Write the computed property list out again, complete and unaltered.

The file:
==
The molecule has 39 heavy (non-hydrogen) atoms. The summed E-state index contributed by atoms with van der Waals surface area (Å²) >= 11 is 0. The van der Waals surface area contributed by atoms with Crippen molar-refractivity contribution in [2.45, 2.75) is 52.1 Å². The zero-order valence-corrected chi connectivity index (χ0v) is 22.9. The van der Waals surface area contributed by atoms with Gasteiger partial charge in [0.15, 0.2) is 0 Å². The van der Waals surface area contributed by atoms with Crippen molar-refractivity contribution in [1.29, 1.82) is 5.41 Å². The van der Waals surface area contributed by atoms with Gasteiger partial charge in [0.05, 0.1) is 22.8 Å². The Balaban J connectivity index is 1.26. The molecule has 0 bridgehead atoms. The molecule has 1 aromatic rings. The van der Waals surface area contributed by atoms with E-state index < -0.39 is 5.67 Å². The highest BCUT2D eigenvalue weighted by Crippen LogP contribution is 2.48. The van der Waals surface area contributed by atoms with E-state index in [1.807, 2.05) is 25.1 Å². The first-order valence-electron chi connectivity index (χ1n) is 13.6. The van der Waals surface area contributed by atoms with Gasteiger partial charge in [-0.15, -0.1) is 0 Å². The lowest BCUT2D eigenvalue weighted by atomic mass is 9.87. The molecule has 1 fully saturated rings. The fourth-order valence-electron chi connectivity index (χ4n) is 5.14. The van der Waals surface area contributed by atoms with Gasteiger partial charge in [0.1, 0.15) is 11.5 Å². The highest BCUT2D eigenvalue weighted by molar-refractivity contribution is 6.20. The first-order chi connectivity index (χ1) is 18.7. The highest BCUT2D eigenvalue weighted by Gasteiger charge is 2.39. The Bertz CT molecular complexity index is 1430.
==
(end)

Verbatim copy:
The molecule has 39 heavy (non-hydrogen) atoms. The summed E-state index contributed by atoms with van der Waals surface area (Å²) >= 11 is 0. The van der Waals surface area contributed by atoms with Crippen molar-refractivity contribution in [2.45, 2.75) is 52.1 Å². The zero-order valence-corrected chi connectivity index (χ0v) is 22.9. The van der Waals surface area contributed by atoms with Gasteiger partial charge in [0.15, 0.2) is 0 Å². The van der Waals surface area contributed by atoms with Crippen molar-refractivity contribution in [1.29, 1.82) is 5.41 Å². The van der Waals surface area contributed by atoms with Gasteiger partial charge in [0.05, 0.1) is 22.8 Å². The Balaban J connectivity index is 1.26. The molecule has 0 bridgehead atoms. The molecule has 1 aromatic rings. The van der Waals surface area contributed by atoms with E-state index < -0.39 is 5.67 Å². The highest BCUT2D eigenvalue weighted by Crippen LogP contribution is 2.48. The van der Waals surface area contributed by atoms with E-state index in [1.807, 2.05) is 25.1 Å². The first-order valence-electron chi connectivity index (χ1n) is 13.6. The van der Waals surface area contributed by atoms with Gasteiger partial charge in [-0.15, -0.1) is 0 Å². The lowest BCUT2D eigenvalue weighted by atomic mass is 9.87. The molecule has 1 fully saturated rings. The fourth-order valence-electron chi connectivity index (χ4n) is 5.14. The van der Waals surface area contributed by atoms with Gasteiger partial charge in [0.1, 0.15) is 11.5 Å². The highest BCUT2D eigenvalue weighted by molar-refractivity contribution is 6.20. The first-order chi connectivity index (χ1) is 18.7. The highest BCUT2D eigenvalue weighted by Gasteiger charge is 2.39. The Bertz CT molecular complexity index is 1430.